The lives of these four protagonists intertwine throughout the novel and, with her characteristic class consciousness, Rooney traces how fame complicates these entanglements. Alice and Eileen rarely see each other anymore, communicating almost exclusively through musing emails that regularly intersperse the novel, where they discuss such topics as the decline of politics, class hierarchy and climate change. The most illuminating facet of their conversations is their discussion of Alice’s career, which broadens out into an exploration of the literary milieu. Both Alice and Eileen have careers in this field, and some of Rooney’s most humorous and biting prose is on the artifice of the publishing world.
‘When I submitted my first book, I just wanted to make enough money to finish the next one,’ Alice writes to Eileen. ‘I never advertised myself as a psychologically robust person, capable of withstanding extensive public inquiries into my personality and upbringing.’ Fame is figured as the undesirable by-product of commercialising talent, rarely the motivating factor for a writer to put pen to paper. Alice views the publishing world as a necessary evil, where ‘everyone you know is bloodthirsty and wants to kill you or fuck you to death’. Yet Alice’s career is presented as a form of mimicry: on a press trip around Rome, giving book talks and interviews, she tries to play the part of ‘the writer’. This imitation means she lives a double life, public and private. This creates a disconnect: ‘I keep encountering this person, who is myself, and I hate her with all my energy. I hate her ways of expressing herself, I hate her appearance, and I hate her opinions about everything.’
Given what Rooney writes about the conflicted self-image of the writer, it would be somewhat disingenuous to claim that Alice is her carbon copy. Critics often attempt to divine writers’ innermost thoughts and feelings on the basis of their fictional works. This is particularly true with women writers, whose works have often been accused of drawing more on their own lives than their male counterparts.
Rooney’s critics often accuse her — a Trinity College Dublin graduate with three novels under her belt at the age of 30 — of being out-of-touch with the realities of ordinary people, whilst simultaneously claiming to be the voice of her generation. Rooney appears to be alive to this risk when she has Alice claim (of famous writers): ‘The truth is they know nothing about ordinary life. Most of them haven’t so much as glanced up against the real world in decades … now when they look behind them, trying to remember what ordinary life used to be like, it’s so far away they have to squint.’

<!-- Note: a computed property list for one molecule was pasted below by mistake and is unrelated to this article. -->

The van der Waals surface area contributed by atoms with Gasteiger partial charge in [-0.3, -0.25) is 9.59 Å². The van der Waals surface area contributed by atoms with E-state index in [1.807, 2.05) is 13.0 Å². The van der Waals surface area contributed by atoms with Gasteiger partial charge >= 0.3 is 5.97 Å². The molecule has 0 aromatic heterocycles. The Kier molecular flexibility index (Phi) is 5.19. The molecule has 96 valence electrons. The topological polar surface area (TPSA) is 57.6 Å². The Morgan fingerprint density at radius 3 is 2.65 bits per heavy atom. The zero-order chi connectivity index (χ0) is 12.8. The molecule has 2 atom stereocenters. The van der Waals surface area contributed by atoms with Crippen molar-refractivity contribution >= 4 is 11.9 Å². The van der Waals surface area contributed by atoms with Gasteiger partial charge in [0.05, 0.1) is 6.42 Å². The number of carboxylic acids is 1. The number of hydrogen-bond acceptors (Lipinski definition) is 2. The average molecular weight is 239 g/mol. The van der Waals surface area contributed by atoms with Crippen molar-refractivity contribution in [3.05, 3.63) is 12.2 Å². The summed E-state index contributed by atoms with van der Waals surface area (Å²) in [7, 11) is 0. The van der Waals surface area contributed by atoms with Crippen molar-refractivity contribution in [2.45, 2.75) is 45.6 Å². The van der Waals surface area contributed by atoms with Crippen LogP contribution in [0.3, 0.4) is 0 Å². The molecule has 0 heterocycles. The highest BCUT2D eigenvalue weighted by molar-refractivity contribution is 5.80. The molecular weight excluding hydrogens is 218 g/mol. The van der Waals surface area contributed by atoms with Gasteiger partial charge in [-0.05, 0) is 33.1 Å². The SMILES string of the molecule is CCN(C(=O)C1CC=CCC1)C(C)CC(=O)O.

Rooney’s literary fame is the exception rather than the rule, as many authors never even get published, let alone make a profitable career out of writing. This is partly what makes Rooney’s allusions to Ginzburg in the epigraph of her novel all the more elucidating. Rooney may place herself in conversation with Ginzburg, but Ginzburg did not enjoy the same financial stability as her during her lifetime. In her essay 'My Vocation', she writes that writing ‘does not produce much money and it is always necessary to follow some other vocation simultaneously in order to live.’ Ginzburg likens payment from writing to ‘receiving money and presents from the hands of someone you love’; a reward rather than a profitable exercise. Ginzburg confesses at the start ‘I know that writing is my vocation. When I sit down to write I feel extraordinarily at ease, and I move in an element which, it seems to me, I know extraordinarily well.’ When she does not write, she feels ‘in exile’.
Ginzburg charts her growth as a writer, from the rudimentary poems of her childhood and her first novel to her brief hiatus from writing after becoming a mother. Motherhood eventually offers the possibility of reinvention: ‘now I no longer wanted to write like a man, because I had had children’. Her later grief following her husband’s death changed the trajectory of her writing once more: ‘the tools were still the same but the way I used them had altered'. Ginzburg charts the continual renegotiation of her status as a woman writer. Her vocation is personified: ‘its vigilant, shining eyes’ forever watching, it is a figure that ‘swallows the best and the worst in our lives’. Yet despite this tumultuous relationship, and even though she believes she is never going to be well-known, Ginzburg views writing as a necessary endeavour.
Ginzburg is steadfast in her belief in the transformative power of literature.